Donor Animals

A recent case of evil animal cruelty got me to thinking a little about a somewhat related topic: unwanted animals.

Growing up in a rural area of East Texas, we frequently would have dogs or cats show up at our house after their owners had dumped them nearby.  Some people have the mistaken idea that releasing an animal in the country is somehow better for them than taking them to a shelter or otherwise taking responsibility for them.  In case anyone is still operating under this delusion, I’d like to give a few details of the reality of life for an abandoned animal in the country.  They don’t end up living a life of luxury with Farmer Brown or Rancher Joe.  On rare occasions, an animal may make its way into someone’s home (like the old lady that used to live across the road who named her dog “Donor,” hence the title of this post, or my own dog, Boots.).  But this is the exception, since none of us have room for all the animals that show up.  Generally, it’s a nasty, brutish, and all too often, short, life.

The first hazard to Fluffy, after being dropped, terrified, on the road, is the road itself, especially the nearby highway.  We would often see dead cats and dogs along the road that were unfamiliar to us.  When you consider an animal that has lived inside or in someone’s yard all its life, it’s easy to see why it wouldn’t understand the dangers of roads.

Provided that Fluffy manages to avoid being pancaked on the highway, he will likely show up at someone’s nearby house.  However, people need to know that there is no organized animal control that people in the country can call to remove stray animals.  To get an idea of the problem, take a look at this post from (in fact, this is only a couple of miles up the road from where I grew up).  Generally, there will be a county humane society, but the animal has to be caught and taken to them.  People out in the country often have to take care of things themselves, and given the lack of availability of animal control, this is no exception.  We were the nice ones in the area, in that we’d generally just try to run stray animals off the property.  My mother’s dog was good at this, as she was genially territorial (i.e. she could be persuaded, on occasion, to put up with another dog).  Any animals that tried to stick around despite my mother’s dog were subject to being shot at with a BB-gun (only one or two pumps, though, as the intent was to scare them away, rather than to cause injuries). 

However, our neighbors were not so kind.  Any stray dogs found on their property were subject to being shot.  This was mostly defensive, since dogs (especially hungry, desperate ones) will often kill chickens and ducks.  In the country, any time livestock is subject to predation, you can expect the landowner to take decisive action against the predator.  They don’t have time to fuss around with traps or drive 30 miles to take the animal to the humane society (or for that matter to take the risk that the animal they’re trying to catch is rabid).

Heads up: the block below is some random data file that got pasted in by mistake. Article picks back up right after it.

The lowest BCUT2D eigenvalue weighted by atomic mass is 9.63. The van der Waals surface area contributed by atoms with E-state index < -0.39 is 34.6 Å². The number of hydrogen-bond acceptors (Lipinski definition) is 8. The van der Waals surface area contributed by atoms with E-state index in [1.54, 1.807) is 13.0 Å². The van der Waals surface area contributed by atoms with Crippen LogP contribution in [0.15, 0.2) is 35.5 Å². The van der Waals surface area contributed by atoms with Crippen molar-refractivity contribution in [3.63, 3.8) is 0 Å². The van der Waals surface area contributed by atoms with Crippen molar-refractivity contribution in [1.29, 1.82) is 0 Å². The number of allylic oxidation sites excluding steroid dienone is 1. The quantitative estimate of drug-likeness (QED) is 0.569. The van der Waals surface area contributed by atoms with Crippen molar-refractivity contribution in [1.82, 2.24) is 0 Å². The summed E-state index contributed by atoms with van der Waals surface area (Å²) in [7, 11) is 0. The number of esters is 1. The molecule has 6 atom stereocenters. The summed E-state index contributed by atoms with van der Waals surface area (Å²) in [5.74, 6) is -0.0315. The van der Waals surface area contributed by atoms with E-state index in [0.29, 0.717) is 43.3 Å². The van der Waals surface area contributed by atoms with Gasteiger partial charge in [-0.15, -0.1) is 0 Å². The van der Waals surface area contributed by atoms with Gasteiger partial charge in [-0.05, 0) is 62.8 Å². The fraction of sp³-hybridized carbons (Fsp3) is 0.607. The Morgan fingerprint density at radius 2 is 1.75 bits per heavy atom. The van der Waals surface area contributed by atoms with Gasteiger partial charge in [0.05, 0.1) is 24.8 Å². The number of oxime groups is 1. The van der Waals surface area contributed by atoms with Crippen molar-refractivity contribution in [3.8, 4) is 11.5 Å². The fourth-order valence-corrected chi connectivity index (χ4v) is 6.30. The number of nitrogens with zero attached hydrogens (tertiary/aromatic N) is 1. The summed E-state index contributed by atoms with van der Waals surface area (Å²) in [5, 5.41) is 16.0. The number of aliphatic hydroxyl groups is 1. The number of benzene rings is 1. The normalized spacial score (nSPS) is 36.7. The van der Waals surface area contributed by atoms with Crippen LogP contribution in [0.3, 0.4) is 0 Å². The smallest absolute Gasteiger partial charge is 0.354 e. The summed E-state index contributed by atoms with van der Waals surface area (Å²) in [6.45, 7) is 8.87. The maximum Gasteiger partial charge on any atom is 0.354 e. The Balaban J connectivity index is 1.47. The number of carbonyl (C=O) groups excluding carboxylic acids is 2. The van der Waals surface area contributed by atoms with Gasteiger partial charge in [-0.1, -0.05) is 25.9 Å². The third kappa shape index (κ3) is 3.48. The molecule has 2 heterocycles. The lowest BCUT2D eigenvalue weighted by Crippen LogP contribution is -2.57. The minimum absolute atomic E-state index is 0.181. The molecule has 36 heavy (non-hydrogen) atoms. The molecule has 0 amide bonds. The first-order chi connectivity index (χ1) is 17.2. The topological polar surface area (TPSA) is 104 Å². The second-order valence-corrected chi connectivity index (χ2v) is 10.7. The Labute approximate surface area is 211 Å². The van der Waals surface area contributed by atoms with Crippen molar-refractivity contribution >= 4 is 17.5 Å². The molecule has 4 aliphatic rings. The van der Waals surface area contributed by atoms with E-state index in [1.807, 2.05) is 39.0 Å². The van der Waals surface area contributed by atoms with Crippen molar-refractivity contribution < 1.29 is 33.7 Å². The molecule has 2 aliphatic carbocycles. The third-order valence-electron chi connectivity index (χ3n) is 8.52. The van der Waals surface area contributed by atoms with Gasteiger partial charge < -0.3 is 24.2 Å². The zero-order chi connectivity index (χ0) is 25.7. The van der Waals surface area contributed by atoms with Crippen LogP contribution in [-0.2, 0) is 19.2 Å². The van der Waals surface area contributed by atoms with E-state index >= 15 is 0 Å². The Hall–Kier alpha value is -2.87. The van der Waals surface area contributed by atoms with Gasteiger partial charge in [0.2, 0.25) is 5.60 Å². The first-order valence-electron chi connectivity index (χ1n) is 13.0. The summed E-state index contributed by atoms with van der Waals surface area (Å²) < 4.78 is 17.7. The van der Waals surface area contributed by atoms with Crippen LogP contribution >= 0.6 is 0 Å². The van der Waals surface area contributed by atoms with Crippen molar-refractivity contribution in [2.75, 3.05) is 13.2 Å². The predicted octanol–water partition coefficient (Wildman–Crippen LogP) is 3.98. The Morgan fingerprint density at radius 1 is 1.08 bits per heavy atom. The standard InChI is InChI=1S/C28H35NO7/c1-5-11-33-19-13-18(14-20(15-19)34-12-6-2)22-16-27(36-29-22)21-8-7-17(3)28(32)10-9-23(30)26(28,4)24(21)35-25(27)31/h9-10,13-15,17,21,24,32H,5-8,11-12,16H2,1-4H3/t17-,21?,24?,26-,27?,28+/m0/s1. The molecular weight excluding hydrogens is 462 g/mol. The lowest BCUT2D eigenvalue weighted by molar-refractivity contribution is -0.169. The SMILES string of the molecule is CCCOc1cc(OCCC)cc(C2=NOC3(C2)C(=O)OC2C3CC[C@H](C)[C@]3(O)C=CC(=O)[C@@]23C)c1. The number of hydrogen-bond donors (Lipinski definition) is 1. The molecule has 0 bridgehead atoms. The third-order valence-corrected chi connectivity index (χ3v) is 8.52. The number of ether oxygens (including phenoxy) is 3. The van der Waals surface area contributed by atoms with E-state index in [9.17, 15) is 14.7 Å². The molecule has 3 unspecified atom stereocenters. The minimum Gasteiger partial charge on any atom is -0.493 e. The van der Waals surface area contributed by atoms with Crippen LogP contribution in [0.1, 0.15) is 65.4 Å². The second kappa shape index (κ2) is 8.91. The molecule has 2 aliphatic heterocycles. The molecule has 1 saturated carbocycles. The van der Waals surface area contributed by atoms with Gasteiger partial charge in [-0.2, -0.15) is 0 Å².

So, if Fluffy survived the highway, and learned to stay away from livestock, and avoided getting shot (and buried behind a barn somewhere), he’s home free, right?

Not exactly.  Out there in East Texas we have wolves, coyotes, bobcats, rattle snakes, copperheads, and water moccasins (cottonmouth).  I’ve personally seen rattlers (nearly stepped on one) and have had to shoot water moccasins.  I’ve heard the wolves at night.  Sometimes they would come right up to our front porch.  Other times we’d hear them and discover they’d been into the watermelons the next morning.  There is also rumored to be an occasional cougar (or some other similar big cat).  I haven’t seen it, but I’ve heard something screaming at night that’s hard to describe, but that I’ve been told is their call.  Oh, yeah, don’t forget the occasional rabid skunk or raccoon.  If Fluffy is lucky enough to avoid being attacked and/or eaten, there’s always rabies…  And if I see a rabid animal, it’s getting shot.  Period.  End of discussion. 

It seems to me that someone who truly cared about little Fluffy wouldn’t have abandoned him in the country.  It’s a fairly simple matter to just go ahead and take him to the shelter or find someone else to take him.  There’s no shame in admitting that you can’t care for him, or that you can’t stand him chewing on the furniture anymore.  In fact, that’s the adult way:  you admit your responsibility and take action to see that the animal is properly cared for.  Dumping an animal in the country is for pathetic cowards.

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